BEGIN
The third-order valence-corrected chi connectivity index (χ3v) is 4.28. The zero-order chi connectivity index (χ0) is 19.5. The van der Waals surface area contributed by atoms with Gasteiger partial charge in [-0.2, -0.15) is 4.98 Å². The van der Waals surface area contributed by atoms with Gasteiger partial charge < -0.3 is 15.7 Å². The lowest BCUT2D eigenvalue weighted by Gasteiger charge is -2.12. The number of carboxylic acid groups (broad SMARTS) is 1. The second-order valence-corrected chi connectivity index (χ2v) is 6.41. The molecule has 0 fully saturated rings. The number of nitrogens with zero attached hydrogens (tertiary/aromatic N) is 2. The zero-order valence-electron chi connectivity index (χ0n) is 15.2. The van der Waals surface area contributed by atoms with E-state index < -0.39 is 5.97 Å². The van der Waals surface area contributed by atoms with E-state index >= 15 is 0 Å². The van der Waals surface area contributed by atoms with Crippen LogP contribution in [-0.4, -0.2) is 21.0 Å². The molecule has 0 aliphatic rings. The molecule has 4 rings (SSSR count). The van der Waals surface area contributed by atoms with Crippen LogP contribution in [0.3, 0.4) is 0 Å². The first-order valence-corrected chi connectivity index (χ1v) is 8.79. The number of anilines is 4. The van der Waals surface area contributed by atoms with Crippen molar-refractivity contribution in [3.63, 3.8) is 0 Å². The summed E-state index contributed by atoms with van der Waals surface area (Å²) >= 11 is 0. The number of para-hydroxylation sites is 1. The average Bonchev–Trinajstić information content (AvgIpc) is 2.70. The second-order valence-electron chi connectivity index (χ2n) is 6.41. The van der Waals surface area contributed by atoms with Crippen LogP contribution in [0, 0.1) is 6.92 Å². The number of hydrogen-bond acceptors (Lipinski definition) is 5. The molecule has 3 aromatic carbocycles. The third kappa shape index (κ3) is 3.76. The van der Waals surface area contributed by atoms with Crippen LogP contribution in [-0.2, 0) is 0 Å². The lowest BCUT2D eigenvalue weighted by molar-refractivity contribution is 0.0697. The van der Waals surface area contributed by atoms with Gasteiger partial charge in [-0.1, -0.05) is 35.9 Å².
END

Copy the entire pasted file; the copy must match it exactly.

The third-order valence-corrected chi connectivity index (χ3v) is 4.28. The zero-order chi connectivity index (χ0) is 19.5. The van der Waals surface area contributed by atoms with Gasteiger partial charge in [-0.2, -0.15) is 4.98 Å². The van der Waals surface area contributed by atoms with Gasteiger partial charge < -0.3 is 15.7 Å². The lowest BCUT2D eigenvalue weighted by Gasteiger charge is -2.12. The number of carboxylic acid groups (broad SMARTS) is 1. The second-order valence-corrected chi connectivity index (χ2v) is 6.41. The molecule has 0 fully saturated rings. The number of nitrogens with zero attached hydrogens (tertiary/aromatic N) is 2. The zero-order valence-electron chi connectivity index (χ0n) is 15.2. The van der Waals surface area contributed by atoms with E-state index < -0.39 is 5.97 Å². The van der Waals surface area contributed by atoms with E-state index >= 15 is 0 Å². The van der Waals surface area contributed by atoms with Crippen LogP contribution in [-0.4, -0.2) is 21.0 Å². The molecule has 0 aliphatic rings. The molecule has 4 rings (SSSR count). The van der Waals surface area contributed by atoms with Crippen LogP contribution in [0.3, 0.4) is 0 Å². The first-order valence-corrected chi connectivity index (χ1v) is 8.79. The number of anilines is 4. The van der Waals surface area contributed by atoms with Crippen molar-refractivity contribution in [3.63, 3.8) is 0 Å². The summed E-state index contributed by atoms with van der Waals surface area (Å²) >= 11 is 0. The number of para-hydroxylation sites is 1. The average Bonchev–Trinajstić information content (AvgIpc) is 2.70. The second-order valence-electron chi connectivity index (χ2n) is 6.41. The van der Waals surface area contributed by atoms with Crippen LogP contribution in [0, 0.1) is 6.92 Å². The number of hydrogen-bond acceptors (Lipinski definition) is 5. The molecule has 3 aromatic carbocycles. The third kappa shape index (κ3) is 3.76. The van der Waals surface area contributed by atoms with Crippen LogP contribution in [-0.2, 0) is 0 Å². The lowest BCUT2D eigenvalue weighted by molar-refractivity contribution is 0.0697. The van der Waals surface area contributed by atoms with Gasteiger partial charge in [-0.1, -0.05) is 35.9 Å².